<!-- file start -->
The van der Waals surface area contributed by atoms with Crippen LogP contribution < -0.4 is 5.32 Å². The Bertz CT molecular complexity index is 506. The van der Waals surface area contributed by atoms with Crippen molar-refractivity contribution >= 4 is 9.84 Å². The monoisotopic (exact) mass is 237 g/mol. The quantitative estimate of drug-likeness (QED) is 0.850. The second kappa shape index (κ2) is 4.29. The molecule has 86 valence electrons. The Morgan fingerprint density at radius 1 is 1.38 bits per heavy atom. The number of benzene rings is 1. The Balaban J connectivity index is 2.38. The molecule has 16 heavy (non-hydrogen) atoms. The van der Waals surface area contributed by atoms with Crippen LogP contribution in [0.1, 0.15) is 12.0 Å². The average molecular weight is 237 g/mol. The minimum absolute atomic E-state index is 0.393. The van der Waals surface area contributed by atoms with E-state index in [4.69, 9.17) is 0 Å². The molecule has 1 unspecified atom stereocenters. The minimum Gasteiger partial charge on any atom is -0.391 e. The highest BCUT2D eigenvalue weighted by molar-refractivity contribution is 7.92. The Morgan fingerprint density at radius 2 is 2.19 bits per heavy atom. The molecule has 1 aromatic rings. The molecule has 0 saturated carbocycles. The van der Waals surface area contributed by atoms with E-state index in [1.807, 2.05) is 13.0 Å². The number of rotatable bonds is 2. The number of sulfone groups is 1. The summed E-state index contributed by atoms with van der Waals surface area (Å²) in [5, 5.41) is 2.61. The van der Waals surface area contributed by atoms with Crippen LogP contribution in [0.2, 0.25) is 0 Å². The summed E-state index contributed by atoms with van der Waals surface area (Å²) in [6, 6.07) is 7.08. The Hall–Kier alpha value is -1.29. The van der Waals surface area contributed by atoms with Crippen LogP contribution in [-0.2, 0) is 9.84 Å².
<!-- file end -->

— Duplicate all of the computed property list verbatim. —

The van der Waals surface area contributed by atoms with Crippen LogP contribution < -0.4 is 5.32 Å². The Bertz CT molecular complexity index is 506. The van der Waals surface area contributed by atoms with Crippen molar-refractivity contribution >= 4 is 9.84 Å². The monoisotopic (exact) mass is 237 g/mol. The quantitative estimate of drug-likeness (QED) is 0.850. The second kappa shape index (κ2) is 4.29. The molecule has 86 valence electrons. The Morgan fingerprint density at radius 1 is 1.38 bits per heavy atom. The number of benzene rings is 1. The Balaban J connectivity index is 2.38. The molecule has 16 heavy (non-hydrogen) atoms. The van der Waals surface area contributed by atoms with Crippen LogP contribution in [0.1, 0.15) is 12.0 Å². The average molecular weight is 237 g/mol. The minimum absolute atomic E-state index is 0.393. The van der Waals surface area contributed by atoms with E-state index in [4.69, 9.17) is 0 Å². The molecule has 1 unspecified atom stereocenters. The minimum Gasteiger partial charge on any atom is -0.391 e. The highest BCUT2D eigenvalue weighted by molar-refractivity contribution is 7.92. The Morgan fingerprint density at radius 2 is 2.19 bits per heavy atom. The molecule has 1 aromatic rings. The molecule has 0 saturated carbocycles. The van der Waals surface area contributed by atoms with E-state index in [1.807, 2.05) is 13.0 Å². The number of rotatable bonds is 2. The number of sulfone groups is 1. The summed E-state index contributed by atoms with van der Waals surface area (Å²) in [5, 5.41) is 2.61. The van der Waals surface area contributed by atoms with Crippen LogP contribution in [0.2, 0.25) is 0 Å². The summed E-state index contributed by atoms with van der Waals surface area (Å²) in [6, 6.07) is 7.08. The Hall–Kier alpha value is -1.29. The van der Waals surface area contributed by atoms with Crippen LogP contribution in [-0.2, 0) is 9.84 Å².